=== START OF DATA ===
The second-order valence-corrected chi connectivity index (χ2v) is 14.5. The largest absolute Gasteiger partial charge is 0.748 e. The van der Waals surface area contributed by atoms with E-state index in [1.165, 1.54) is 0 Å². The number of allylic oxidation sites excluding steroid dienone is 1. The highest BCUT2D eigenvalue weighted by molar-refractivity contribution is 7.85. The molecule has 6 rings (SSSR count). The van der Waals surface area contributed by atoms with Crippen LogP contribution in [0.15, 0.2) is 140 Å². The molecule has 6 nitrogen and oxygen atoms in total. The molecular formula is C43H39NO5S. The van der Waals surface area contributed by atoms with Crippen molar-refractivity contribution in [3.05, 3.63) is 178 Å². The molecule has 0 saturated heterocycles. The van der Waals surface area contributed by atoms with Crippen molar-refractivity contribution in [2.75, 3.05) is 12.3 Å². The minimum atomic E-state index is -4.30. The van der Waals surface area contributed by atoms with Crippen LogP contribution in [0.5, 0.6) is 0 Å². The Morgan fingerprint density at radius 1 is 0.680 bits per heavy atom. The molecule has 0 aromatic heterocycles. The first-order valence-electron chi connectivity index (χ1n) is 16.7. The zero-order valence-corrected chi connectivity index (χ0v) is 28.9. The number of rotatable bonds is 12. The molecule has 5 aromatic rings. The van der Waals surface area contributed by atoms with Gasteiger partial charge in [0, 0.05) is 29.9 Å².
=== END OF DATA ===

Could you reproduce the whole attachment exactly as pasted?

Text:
The second-order valence-corrected chi connectivity index (χ2v) is 14.5. The largest absolute Gasteiger partial charge is 0.748 e. The van der Waals surface area contributed by atoms with E-state index in [1.165, 1.54) is 0 Å². The number of allylic oxidation sites excluding steroid dienone is 1. The highest BCUT2D eigenvalue weighted by molar-refractivity contribution is 7.85. The molecule has 6 rings (SSSR count). The van der Waals surface area contributed by atoms with Crippen LogP contribution in [0.15, 0.2) is 140 Å². The molecule has 6 nitrogen and oxygen atoms in total. The molecular formula is C43H39NO5S. The van der Waals surface area contributed by atoms with Crippen molar-refractivity contribution in [3.05, 3.63) is 178 Å². The molecule has 0 saturated heterocycles. The van der Waals surface area contributed by atoms with Crippen molar-refractivity contribution in [2.75, 3.05) is 12.3 Å². The minimum atomic E-state index is -4.30. The van der Waals surface area contributed by atoms with Crippen LogP contribution in [0.5, 0.6) is 0 Å². The Morgan fingerprint density at radius 1 is 0.680 bits per heavy atom. The molecule has 0 aromatic heterocycles. The first-order valence-electron chi connectivity index (χ1n) is 16.7. The zero-order valence-corrected chi connectivity index (χ0v) is 28.9. The number of rotatable bonds is 12. The molecule has 5 aromatic rings. The van der Waals surface area contributed by atoms with Gasteiger partial charge in [0, 0.05) is 29.9 Å².